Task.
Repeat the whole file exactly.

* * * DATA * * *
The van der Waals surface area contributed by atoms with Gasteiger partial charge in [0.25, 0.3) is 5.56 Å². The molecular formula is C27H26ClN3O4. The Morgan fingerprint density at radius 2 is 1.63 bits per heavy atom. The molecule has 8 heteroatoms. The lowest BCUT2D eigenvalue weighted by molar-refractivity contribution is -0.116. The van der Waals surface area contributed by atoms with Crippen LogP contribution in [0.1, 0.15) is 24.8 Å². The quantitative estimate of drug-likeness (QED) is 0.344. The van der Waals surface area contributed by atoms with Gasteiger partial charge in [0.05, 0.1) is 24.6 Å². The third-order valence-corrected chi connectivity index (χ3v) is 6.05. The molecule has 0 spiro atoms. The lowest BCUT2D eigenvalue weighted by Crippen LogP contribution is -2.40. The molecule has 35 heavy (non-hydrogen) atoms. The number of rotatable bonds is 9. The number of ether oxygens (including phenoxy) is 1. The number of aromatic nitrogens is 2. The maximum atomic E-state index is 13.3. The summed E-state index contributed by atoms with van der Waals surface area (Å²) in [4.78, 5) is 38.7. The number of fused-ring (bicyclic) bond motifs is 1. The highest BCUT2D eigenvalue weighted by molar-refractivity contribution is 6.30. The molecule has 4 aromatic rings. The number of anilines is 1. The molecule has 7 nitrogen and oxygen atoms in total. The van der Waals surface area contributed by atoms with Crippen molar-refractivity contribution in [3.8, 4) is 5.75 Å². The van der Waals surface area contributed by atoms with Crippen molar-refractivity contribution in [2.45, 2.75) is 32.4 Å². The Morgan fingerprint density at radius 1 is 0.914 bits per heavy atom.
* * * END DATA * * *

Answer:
The van der Waals surface area contributed by atoms with Gasteiger partial charge in [0.25, 0.3) is 5.56 Å². The molecular formula is C27H26ClN3O4. The Morgan fingerprint density at radius 2 is 1.63 bits per heavy atom. The molecule has 8 heteroatoms. The lowest BCUT2D eigenvalue weighted by molar-refractivity contribution is -0.116. The van der Waals surface area contributed by atoms with Crippen LogP contribution in [0.1, 0.15) is 24.8 Å². The quantitative estimate of drug-likeness (QED) is 0.344. The van der Waals surface area contributed by atoms with Gasteiger partial charge in [0.05, 0.1) is 24.6 Å². The third-order valence-corrected chi connectivity index (χ3v) is 6.05. The molecule has 0 spiro atoms. The lowest BCUT2D eigenvalue weighted by Crippen LogP contribution is -2.40. The molecule has 35 heavy (non-hydrogen) atoms. The number of rotatable bonds is 9. The number of ether oxygens (including phenoxy) is 1. The number of aromatic nitrogens is 2. The maximum atomic E-state index is 13.3. The summed E-state index contributed by atoms with van der Waals surface area (Å²) in [4.78, 5) is 38.7. The number of fused-ring (bicyclic) bond motifs is 1. The highest BCUT2D eigenvalue weighted by molar-refractivity contribution is 6.30. The molecule has 4 aromatic rings. The number of anilines is 1. The molecule has 7 nitrogen and oxygen atoms in total. The van der Waals surface area contributed by atoms with Crippen molar-refractivity contribution in [3.8, 4) is 5.75 Å². The van der Waals surface area contributed by atoms with Crippen molar-refractivity contribution in [2.45, 2.75) is 32.4 Å². The Morgan fingerprint density at radius 1 is 0.914 bits per heavy atom.